Throughout the conflict, Federal forces dominated on the water.  At the start of the conflict, the U.S. Navy was able to create a naval blockade that severely restricted maritime trade off the coast of the Southern states.  The goal was to stop the trade of cotton to countries like Great Britain that needed Southern cotton for their textile manufacturing.  The Federal Navy also purchased a fleet of ironclad gunboats that would steam up and down large interior rivers like the Mississippi and transport troops, supplies, and also fire on fortifications along the rivers.  The war did spawn the creation of a new kind of ship called the ironclads.  The most famous naval battles involving ironclads was the Battle of Hampton Roads where the C.S.S. Virginia and the U.S.S. Monitor clashed off the coast of Virginia.  These were basically ships that were covered in armor and had large caliber guns installed to fire against other naval vessels.  Although the Federal forces dominated the surface, the Confederate Navy was able to create the first submarine, the H.L. Hunley.  Although it was lost at sea, it was able to sink the U.S.S. Housatonic, making it the first combat submarine to successfully sink a surface ship.

One of the things that cannot be measured with mathematics is the will to fight.  Many of the things that have been discussed so far can be compared by using statistics and percentages.  The commitment to a cause is not so easy to compare.  What we can do is simply look at a map and see that the Federal forces obviously invaded the Southern states.  If you look at the major battles of the war, they stretch like a snake from the state of Virginia, down to Georgia, and across the Southern states to Texas.  The men who joined the Confederate Army did so for many different reasons, but if you read the letters and diaries of the soldiers who fought, the common theme is the defense of their family and homes.   By the latter years they were greatly worried about their families since Federal forces were marching over much of the South, burning down farms, taking livestock, and stealing food from the civilian population.  Imagine your family and home today.  If a neighboring state invaded your state tomorrow, would you simply surrender or fight to protect your family and land?  The soldiers who fought for the Confederacy decided that they did not want an over-reaching Federal Government destroying their hearth and home for any reason—including under a false notion of ‘saving the Union.’  Once you force people into subservience at the point of a bayonet, the ‘Union’ is essentially dead since citizens are no longer there under their own free will.  By 1865, the states that made up the United States were forced into an agreement where they were to be dominated by the Federal government, and therefore killing the experiment that the Founding Fathers fought so hard to create.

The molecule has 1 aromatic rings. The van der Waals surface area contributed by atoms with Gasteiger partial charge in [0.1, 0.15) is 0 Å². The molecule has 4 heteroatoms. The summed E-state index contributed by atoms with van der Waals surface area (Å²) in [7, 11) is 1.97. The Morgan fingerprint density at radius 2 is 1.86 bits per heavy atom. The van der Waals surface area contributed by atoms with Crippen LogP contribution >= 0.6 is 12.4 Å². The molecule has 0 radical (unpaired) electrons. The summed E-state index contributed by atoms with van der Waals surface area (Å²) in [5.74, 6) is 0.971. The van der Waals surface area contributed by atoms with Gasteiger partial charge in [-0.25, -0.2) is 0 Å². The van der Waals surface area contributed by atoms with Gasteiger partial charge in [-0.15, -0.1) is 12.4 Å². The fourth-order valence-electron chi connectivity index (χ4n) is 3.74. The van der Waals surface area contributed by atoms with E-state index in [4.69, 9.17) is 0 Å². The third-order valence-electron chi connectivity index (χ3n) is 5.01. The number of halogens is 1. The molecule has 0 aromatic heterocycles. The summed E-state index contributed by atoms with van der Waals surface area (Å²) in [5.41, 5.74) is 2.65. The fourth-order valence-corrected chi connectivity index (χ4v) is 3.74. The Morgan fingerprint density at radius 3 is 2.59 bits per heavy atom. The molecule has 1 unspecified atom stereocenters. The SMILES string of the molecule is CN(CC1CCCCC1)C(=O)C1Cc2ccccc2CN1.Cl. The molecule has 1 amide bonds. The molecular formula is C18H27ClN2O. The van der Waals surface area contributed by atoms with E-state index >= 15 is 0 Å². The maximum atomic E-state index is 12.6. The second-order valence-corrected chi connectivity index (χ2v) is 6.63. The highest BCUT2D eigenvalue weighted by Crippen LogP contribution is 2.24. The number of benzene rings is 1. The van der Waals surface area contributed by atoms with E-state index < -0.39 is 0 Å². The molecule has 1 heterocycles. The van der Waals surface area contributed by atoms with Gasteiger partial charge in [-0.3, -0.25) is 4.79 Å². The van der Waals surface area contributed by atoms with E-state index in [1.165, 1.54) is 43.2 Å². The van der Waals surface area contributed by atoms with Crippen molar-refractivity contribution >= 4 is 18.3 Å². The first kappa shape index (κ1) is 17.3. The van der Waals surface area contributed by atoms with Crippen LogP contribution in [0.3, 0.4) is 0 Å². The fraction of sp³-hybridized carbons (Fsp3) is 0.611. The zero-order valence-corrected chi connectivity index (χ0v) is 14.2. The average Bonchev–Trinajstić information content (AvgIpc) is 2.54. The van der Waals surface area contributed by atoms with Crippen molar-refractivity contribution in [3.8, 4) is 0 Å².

Again and again outnumbered Confederates defeated much larger forces.  It was almost never the other way.  In 1862 in the Shenandoah Valley Stonewall Jackson’s small force, in a campaign that is still studied in every military academy, defeated 4 different Federal forces and then slipped away to join the Richmond defenses.  Gen. Richard Taylor’s small army repulsed a large federal army/navy invasion up the Red River in LA.  Bedford Forrest’s cavalry raids behind enemy lines tied down great numbers of bluecoats in defensive positions.  Both Lee and Sherman said after the war that Forrest was the greatest soldier the war had produced.  From a light industrial base, Confederates created miracles of production in weapons, gunpowder, steam driven ironclad ships.  The armies suffered less from the unavailability of supplies than from the ongoing deterioration of the railroads, which were difficult to replace. Confederate sea raiders covered the world and interfered with Northern commerce to a degree that nearly d¬estroyed it – and without ever harming a single merchant sailor.


Although the Federal forces had a large and well-supplied Army and Navy, the Southern forces were very motivated, resourceful, and fortunate to have many successful military leaders throughout the conflict.

Suggestions for Class Discussion

Imagine the kind of stresses that the Southern citizens faced on the battlefield and on the home front.  Would you endure the same kind of hardships to protect your family and property?

Recommended Reading

  • The Life of Johnny Reb: The Common Soldier of the Confederacy, by Bell Irvin Wiley, pub. 1943.
  • Bloodstains, An Epic History of the Politics that Produced and Sustained the American Civil War, vol. 3: The Bleeding, by Howard Ray White, pub. 2007.